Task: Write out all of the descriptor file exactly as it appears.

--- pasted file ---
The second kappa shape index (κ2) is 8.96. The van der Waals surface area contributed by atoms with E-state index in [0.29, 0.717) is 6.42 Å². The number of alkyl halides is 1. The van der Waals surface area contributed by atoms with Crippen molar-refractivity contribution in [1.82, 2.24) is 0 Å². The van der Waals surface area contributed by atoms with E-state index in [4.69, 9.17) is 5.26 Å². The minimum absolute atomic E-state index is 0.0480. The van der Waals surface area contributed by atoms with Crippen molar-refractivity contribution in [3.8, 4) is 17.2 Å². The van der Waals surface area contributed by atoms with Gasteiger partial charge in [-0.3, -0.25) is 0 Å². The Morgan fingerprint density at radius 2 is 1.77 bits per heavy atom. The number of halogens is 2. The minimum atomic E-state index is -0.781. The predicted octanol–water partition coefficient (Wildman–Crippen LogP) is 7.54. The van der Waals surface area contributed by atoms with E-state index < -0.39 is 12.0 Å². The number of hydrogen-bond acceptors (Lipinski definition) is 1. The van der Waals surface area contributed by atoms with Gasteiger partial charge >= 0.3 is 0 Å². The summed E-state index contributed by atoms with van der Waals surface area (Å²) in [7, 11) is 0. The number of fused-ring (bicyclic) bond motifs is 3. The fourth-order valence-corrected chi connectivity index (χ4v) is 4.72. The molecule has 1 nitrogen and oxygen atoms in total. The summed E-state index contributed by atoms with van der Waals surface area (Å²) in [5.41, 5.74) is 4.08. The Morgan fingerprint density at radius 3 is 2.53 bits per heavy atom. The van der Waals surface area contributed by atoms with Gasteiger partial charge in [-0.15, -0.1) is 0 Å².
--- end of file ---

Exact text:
The second kappa shape index (κ2) is 8.96. The van der Waals surface area contributed by atoms with E-state index in [0.29, 0.717) is 6.42 Å². The number of alkyl halides is 1. The van der Waals surface area contributed by atoms with Crippen molar-refractivity contribution in [1.82, 2.24) is 0 Å². The van der Waals surface area contributed by atoms with E-state index in [4.69, 9.17) is 5.26 Å². The minimum absolute atomic E-state index is 0.0480. The van der Waals surface area contributed by atoms with Crippen molar-refractivity contribution in [3.8, 4) is 17.2 Å². The van der Waals surface area contributed by atoms with Gasteiger partial charge in [-0.3, -0.25) is 0 Å². The Morgan fingerprint density at radius 2 is 1.77 bits per heavy atom. The number of halogens is 2. The minimum atomic E-state index is -0.781. The predicted octanol–water partition coefficient (Wildman–Crippen LogP) is 7.54. The van der Waals surface area contributed by atoms with E-state index < -0.39 is 12.0 Å². The number of hydrogen-bond acceptors (Lipinski definition) is 1. The van der Waals surface area contributed by atoms with Gasteiger partial charge >= 0.3 is 0 Å². The summed E-state index contributed by atoms with van der Waals surface area (Å²) in [7, 11) is 0. The number of fused-ring (bicyclic) bond motifs is 3. The fourth-order valence-corrected chi connectivity index (χ4v) is 4.72. The molecule has 1 nitrogen and oxygen atoms in total. The summed E-state index contributed by atoms with van der Waals surface area (Å²) in [5.41, 5.74) is 4.08. The Morgan fingerprint density at radius 3 is 2.53 bits per heavy atom. The van der Waals surface area contributed by atoms with Gasteiger partial charge in [-0.15, -0.1) is 0 Å².